FrameWorks Institute’s Sweetland Provides Advocacy Reframing InsightsNovember 1, 2018
As noted in the last newsletter, the National Human Services Assembly’s second What the Hill podcast on October 9, 2018, featured sociolinguist Julie Sweetland, Vice President for Strategy and Innovation at the FrameWorks Institute. Sweetland joined the National Assembly’s public policy team, Marie Camino and Brandon Toth, to offer guidance on how human service advocates can apply FrameWorks’ research to timely federal immigration public policy issues, including family separation policies, proposed changes to the public charge rule, and the 2020 Census.
Here are a few key takeaways from the conversation.
Use the Building Well-Being Metaphor
We know from FrameWorks’ research that the Construction Metaphor helps people understand well-being as an ongoing process influenced by outside factors, while the Value of Human Potential connects that process to a larger societal benefit. This makes the Building Well-Being Narrative well-suited to addressing current immigration policy communications challenges.
For example, Sweetland notes how advocates have used building metaphors to explain how the administration’s family separation policy undermines early childhood development: brains are built like houses and disrupting relationships by separating families causes toxic stress that weakens foundations, with long-term consequences.
Sweetland recommends a similar approach when discussing the administration’s proposed public charge rule, which would make it harder for immigrants and their families to access federally-funded services and supports. Begin the conversation with the shared value of human potential, and use the construction metaphor to explain how the proposed policy would chip away at foundations of well-being.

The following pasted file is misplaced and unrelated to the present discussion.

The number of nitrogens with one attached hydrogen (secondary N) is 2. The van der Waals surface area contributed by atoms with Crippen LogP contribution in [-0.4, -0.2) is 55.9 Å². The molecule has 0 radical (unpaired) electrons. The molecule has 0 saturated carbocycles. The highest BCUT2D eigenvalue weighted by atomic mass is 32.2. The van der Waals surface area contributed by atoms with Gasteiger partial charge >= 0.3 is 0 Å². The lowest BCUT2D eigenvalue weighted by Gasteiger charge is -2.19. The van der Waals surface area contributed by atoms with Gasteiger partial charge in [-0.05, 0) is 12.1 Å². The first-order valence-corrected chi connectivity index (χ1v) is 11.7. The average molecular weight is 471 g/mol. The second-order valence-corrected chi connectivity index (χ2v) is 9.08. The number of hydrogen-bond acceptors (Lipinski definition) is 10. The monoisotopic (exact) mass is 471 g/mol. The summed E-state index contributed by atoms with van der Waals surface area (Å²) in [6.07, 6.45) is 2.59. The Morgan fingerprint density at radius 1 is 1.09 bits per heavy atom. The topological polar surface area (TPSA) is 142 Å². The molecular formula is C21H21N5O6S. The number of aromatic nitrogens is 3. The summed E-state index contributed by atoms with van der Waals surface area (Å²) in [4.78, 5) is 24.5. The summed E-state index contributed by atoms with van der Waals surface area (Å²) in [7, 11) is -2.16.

Normalize and Avoid Othering
Sweetland cautioned against accepting the self-sufficiency narrative and “othering” messages that tend to dominate debates around both immigration and human service policies. Instead, communicators can remind the public of the conditions that might lead anyone to need support, like jobs that don’t have adequate salaries, benefits, and schedules.
Provide Important Context
The accuracy of the data collected in the Census is essential to our nation’s long-term planning and preparation needs. Sweetland suggests that advocates approach the 2020 Census by grounding people in that context. The Census is important to our democracy because it allows the government to collect information needed to prepare and plan ahead for resources that all communities use, like schools, hospitals, and transportation.
Balance Challenges with Solutions
In response to a question about how to address critical, pressing policy problems without invoking counter-productive language, Sweetland advises against using crisis language and finger-pointing that can make people think there are no solutions. Instead, show people problems are serious and urgent but provide them with actions they can take now to make a difference and focus on the long-term.
This is a Long-Term Strategy
Remember that the Building Well-Being Narrative is designed to be effective over the long-term.
Sweetland observes that “social norms change all the time, more rapidly than cultural models or assumptions about how the world works,” so “the underlying beliefs that the [reframing] narratives are built to change have not gone away” and the “narratives are quite fresh and apt” to counter misperceptions, such as the belief that individuals are responsible for outcomes and well-being equals financial self-sufficiency.
For more details and insights, listen to the half-hour podcast interview with Sweetland.
In other recent real world applications of reframing, Illinois Partners for Human Service, a statewide coalition of over 800 organizations and a National Reframing Initiative partner, released its latest report: “Government Is the Foundation of Well-Being: Why Philanthropy Cannot Replace Government in Helping Illinois Communities.” As always, Illinois Partners nicely weaves reframing values and metaphors into its analyses and recommendations by using “reaching full potential” language and the construction comparison, focusing on the importance of community well-being, and referencing the life cycle. The report “demonstrates how crucial it is for government to continue to fulfill its obligation to promote the well-being of individuals and families,” concluding that “together, government and philanthropy can provide an infrastructure of wellbeing that supports all members of society.”